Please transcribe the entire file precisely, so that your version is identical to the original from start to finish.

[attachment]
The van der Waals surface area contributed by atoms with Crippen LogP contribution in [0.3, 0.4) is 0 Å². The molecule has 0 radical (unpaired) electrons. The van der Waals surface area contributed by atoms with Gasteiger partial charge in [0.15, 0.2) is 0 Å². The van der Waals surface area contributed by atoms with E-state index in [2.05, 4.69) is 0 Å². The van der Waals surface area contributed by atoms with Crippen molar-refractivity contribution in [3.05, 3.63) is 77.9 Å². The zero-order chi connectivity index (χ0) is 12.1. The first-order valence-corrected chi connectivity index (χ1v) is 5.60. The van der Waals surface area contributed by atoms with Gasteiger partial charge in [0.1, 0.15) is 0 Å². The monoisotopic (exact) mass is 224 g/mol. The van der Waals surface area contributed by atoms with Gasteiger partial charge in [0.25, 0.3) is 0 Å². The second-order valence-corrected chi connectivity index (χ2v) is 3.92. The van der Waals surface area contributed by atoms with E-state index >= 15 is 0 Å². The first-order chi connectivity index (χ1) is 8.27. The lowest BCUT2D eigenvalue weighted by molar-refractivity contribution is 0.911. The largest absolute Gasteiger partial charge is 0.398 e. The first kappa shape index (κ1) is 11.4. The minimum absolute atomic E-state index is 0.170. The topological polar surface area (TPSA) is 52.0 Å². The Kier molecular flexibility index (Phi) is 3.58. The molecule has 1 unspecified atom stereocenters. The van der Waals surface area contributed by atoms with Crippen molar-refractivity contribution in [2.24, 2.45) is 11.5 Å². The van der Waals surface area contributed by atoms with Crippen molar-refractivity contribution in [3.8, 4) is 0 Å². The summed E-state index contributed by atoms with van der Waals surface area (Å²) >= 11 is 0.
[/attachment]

The van der Waals surface area contributed by atoms with Crippen LogP contribution in [0.3, 0.4) is 0 Å². The molecule has 0 radical (unpaired) electrons. The van der Waals surface area contributed by atoms with Gasteiger partial charge in [0.15, 0.2) is 0 Å². The van der Waals surface area contributed by atoms with E-state index in [2.05, 4.69) is 0 Å². The van der Waals surface area contributed by atoms with Crippen molar-refractivity contribution in [3.05, 3.63) is 77.9 Å². The zero-order chi connectivity index (χ0) is 12.1. The first-order valence-corrected chi connectivity index (χ1v) is 5.60. The van der Waals surface area contributed by atoms with Gasteiger partial charge in [0.1, 0.15) is 0 Å². The monoisotopic (exact) mass is 224 g/mol. The van der Waals surface area contributed by atoms with Gasteiger partial charge in [0.25, 0.3) is 0 Å². The second-order valence-corrected chi connectivity index (χ2v) is 3.92. The van der Waals surface area contributed by atoms with E-state index >= 15 is 0 Å². The first-order chi connectivity index (χ1) is 8.27. The lowest BCUT2D eigenvalue weighted by molar-refractivity contribution is 0.911. The largest absolute Gasteiger partial charge is 0.398 e. The first kappa shape index (κ1) is 11.4. The minimum absolute atomic E-state index is 0.170. The topological polar surface area (TPSA) is 52.0 Å². The Kier molecular flexibility index (Phi) is 3.58. The molecule has 1 unspecified atom stereocenters. The van der Waals surface area contributed by atoms with Crippen molar-refractivity contribution in [2.24, 2.45) is 11.5 Å². The van der Waals surface area contributed by atoms with Crippen molar-refractivity contribution in [3.8, 4) is 0 Å². The summed E-state index contributed by atoms with van der Waals surface area (Å²) >= 11 is 0.